|Me on the second pitch|
(Photo by Anna Kennedy)
Anna, who had little mixed climbing experience prior to this trip with just a few days drytooling, had done remarkably well on our two previous outings but popped off the second pitch midway up. I could see the disappointment in her face. She'd made the mistake of stacking one pick on top of the other only for the lower one to pop off. One of those things you quickly learn not to do again, except with totally bomber hooks.
|Anna near the top of the second pitch|
The third pitch started where the second had left off with sustained, well protected climbing. Having mounted a difficult step leading rightwards a short distance above the belay I was forced to reverse the moves due to the taut lanyard preventing progress. I had made the schoolboy error of clipping a quickdraw to a rope over the top of my axe lanyards but had failed to notice because of insane amount of snow down the front of me. Second attempt I dug a little deeper and found some massive hooks between some blocks to make the moves a little easier.
The crux parallel cracks through the bulge were tough work due to the amount of snow on the slabby ground directly above. Around four times I needed to pull up over the bulge and then sweep snow on a bent arm, each time reversing the moves back down to the good ledge below. Reassuringly I found the strength and composure to repeatedly go up and down. Eventually I found what felt like some good hooks and pulled through on them with relative ease.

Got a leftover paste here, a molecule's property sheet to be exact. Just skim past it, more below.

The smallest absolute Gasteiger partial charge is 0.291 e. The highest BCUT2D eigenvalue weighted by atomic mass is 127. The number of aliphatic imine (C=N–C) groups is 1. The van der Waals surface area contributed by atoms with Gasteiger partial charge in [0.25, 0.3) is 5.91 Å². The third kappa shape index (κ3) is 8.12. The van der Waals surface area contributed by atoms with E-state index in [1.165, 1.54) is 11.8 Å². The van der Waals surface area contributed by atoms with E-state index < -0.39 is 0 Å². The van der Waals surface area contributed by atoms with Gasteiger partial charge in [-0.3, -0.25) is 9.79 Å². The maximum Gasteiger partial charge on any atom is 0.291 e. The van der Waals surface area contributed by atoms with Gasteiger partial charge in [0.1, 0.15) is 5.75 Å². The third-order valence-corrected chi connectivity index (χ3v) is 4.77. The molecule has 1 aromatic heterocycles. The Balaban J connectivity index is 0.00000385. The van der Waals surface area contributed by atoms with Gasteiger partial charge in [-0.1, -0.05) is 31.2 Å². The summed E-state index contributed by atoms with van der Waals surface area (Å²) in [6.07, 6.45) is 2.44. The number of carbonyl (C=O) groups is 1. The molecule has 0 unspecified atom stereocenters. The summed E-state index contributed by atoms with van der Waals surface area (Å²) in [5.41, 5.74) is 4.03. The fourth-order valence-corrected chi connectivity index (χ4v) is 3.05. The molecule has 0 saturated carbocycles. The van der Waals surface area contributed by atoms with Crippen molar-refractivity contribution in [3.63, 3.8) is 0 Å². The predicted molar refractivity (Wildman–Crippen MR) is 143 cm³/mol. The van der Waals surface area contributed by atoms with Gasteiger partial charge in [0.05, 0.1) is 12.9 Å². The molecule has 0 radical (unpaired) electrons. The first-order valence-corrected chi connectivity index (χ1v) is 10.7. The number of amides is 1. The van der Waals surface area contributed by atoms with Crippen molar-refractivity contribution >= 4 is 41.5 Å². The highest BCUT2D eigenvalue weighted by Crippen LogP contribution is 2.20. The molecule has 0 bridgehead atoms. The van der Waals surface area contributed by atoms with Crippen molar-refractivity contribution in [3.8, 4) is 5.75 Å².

The remainder of the pitch didn't let up but I felt I had broken the back of the route after the crux. Plenty of gear throughout the pitch again. In fact it's a good job the second and third pitches were short because I was out of runners by the belay on both occasions.
|Me at the crux on the third pitch|
(Photo by Anna Kennedy)
I was grateful that the final pitch up the snowy chimney was a much easier affair given what had gone before. I placed about three runners in order to hastily get to the top of the route but it all felt quite steady in comparison. By the time we were both at the top it was 5 pm, so another late finish.
|Starting the final pitch|
(Photo by Anna Kennedy)
Visibility was pretty poor on the plateau but good enough to see the edge of the cliffs to our left. Plus there were footprints to follow, which soon became a highway of footprints leading down towards the ski pistes and eventually to the car park. With a good base of snow the descent was easy.
It was good to get Pot of Gold climbed as it's been vaguely on my radar for a few years now. The route as a whole had felt close to my limit in the conditions that we found. Despite my absence from Scottish mixed it was reassuring to know I probably had another grade in me had the snow conditions better.
That's the Northern Coires chapter of our trip concluded. Not much to keep us here now that it's buried. Next destination is <tbc>.